A new kettle of fish dating

Posted by / 23-Jun-2020 11:41

A new kettle of fish dating

From Oliver Optic, "I had almost forgot to mention that brother Joseph had arrived in New York, and telegraphs that he shall be here to-night by the New Haven train." "Just like you! "That everlasting niece of yours is in the way again." "A southerly wind and a cloudy sky" may be a very pleasant theme for fox-hunting squires in dear Old England, but when a man is under a cloud in a foreign country, with a southerly wind in his pockets, and Mary Thompson's mark, " M.T." on his clothes chest, then it's quite another kettle of fish. The faithful minister, we are told, may always rely on adequate and generous support, and if at any time, ..."Well, of course you had a great advantage over me so far. There's nothing done here in a regular way, except a little gout and rheumatism.Accidents, of course, one can never depend upon, and what's the use of a case like this once in five years? Now, when I was a young man practising in Smithfield, and taking in free patients, it was a very different kettle of fish. ” said the doctor, voluptuously smacking his lips, “ that was a neighbourhood.You have brought up your Bastard [Tom Jones] to a fine Purpose ; not that I believe you have had any Hand in it neither, that is, as a Man may say, designedly ; but there is a fine Kettle of Fish made on't up at our House.' We talk of a 'pretty kettle of fish,' and kettle is vulgarly supposed to refer to the culinary vessel in which fish is boiled ; this, however, is a mistake, as kettle is a kind of net in which fish is caught, and 'a pretty kettle of fish' merely means a bad catch." is a phrase never used but when something is spoilt or done amiss, thus: "you have made a pretty kettle of fish of it!a fire is kindled, and live salmon thrown into boiling kettles”. The latter means “a situation that is completely different from a previous one”, whilst the former means “to be completely different from something or someone else that has been talked about”. Set a Fish-Kettle on the Fire, with Water enough to boil it, a good Handful of Salt, a Pint of Vinegar, a Bundle of sweet Herbs, and a piece of Horse-raddish; let it boil a Quarter of an Hour, then put in the Head, and when you are sure it is enough, lift up the Fish-Plate with the Fish on it, set it across the Kettle to drain, then lay it in your Dish and lay the Liver on one side.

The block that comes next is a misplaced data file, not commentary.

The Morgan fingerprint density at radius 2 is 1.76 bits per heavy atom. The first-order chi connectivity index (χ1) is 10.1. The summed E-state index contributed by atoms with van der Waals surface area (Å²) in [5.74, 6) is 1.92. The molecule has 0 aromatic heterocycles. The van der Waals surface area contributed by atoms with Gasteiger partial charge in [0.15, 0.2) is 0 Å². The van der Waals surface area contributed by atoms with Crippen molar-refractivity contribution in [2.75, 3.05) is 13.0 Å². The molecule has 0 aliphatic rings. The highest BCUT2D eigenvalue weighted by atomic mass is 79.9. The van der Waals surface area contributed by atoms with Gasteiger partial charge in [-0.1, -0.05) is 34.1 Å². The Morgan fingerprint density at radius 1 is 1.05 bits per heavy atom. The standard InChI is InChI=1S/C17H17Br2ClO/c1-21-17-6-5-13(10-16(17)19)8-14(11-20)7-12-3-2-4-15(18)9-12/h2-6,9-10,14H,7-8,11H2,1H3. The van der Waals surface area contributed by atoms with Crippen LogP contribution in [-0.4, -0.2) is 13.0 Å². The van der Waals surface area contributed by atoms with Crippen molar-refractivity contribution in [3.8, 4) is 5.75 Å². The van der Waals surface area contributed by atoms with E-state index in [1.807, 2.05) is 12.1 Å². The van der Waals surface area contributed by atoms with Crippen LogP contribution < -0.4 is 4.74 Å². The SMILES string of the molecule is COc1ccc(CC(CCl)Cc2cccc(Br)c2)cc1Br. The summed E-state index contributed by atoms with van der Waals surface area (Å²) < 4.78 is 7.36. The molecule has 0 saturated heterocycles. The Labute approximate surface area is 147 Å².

The expression dates from the late 19th century and was found most commonly in Scotland and the north of England (where fish kettles were and still are quite commonplace).

This pretend dialogue is unusual for the multitude of proverbs and idiomatic phrases that the two knavish masons pitch back and forth in this part of the dialogue—"a Fool's bolt is soon shot," "When Knaves fall out, Honest Men come by their Rights," "a Word to the Wise," "Penny wise and Pound foolish," "putting a Spoke in my Wheel"—but as testimony taken at a trial for adultery adjudicated on December 5, 1738, suggests, "a fine kettle of fish" may not yet have been broadly familiar to English people.

From 'There you have done a fine Piece of Work truly.

he should be in a state of semi-starvation, he ought rather to like it than otherwise, especially if he has a wife and children.

We must pay the policemen, the Judge and the gaoler, but those who do more than any other class of men in the community to diminish the need for either, must be deprived of the scanty pittance doled out to them of late years with such bad grace.

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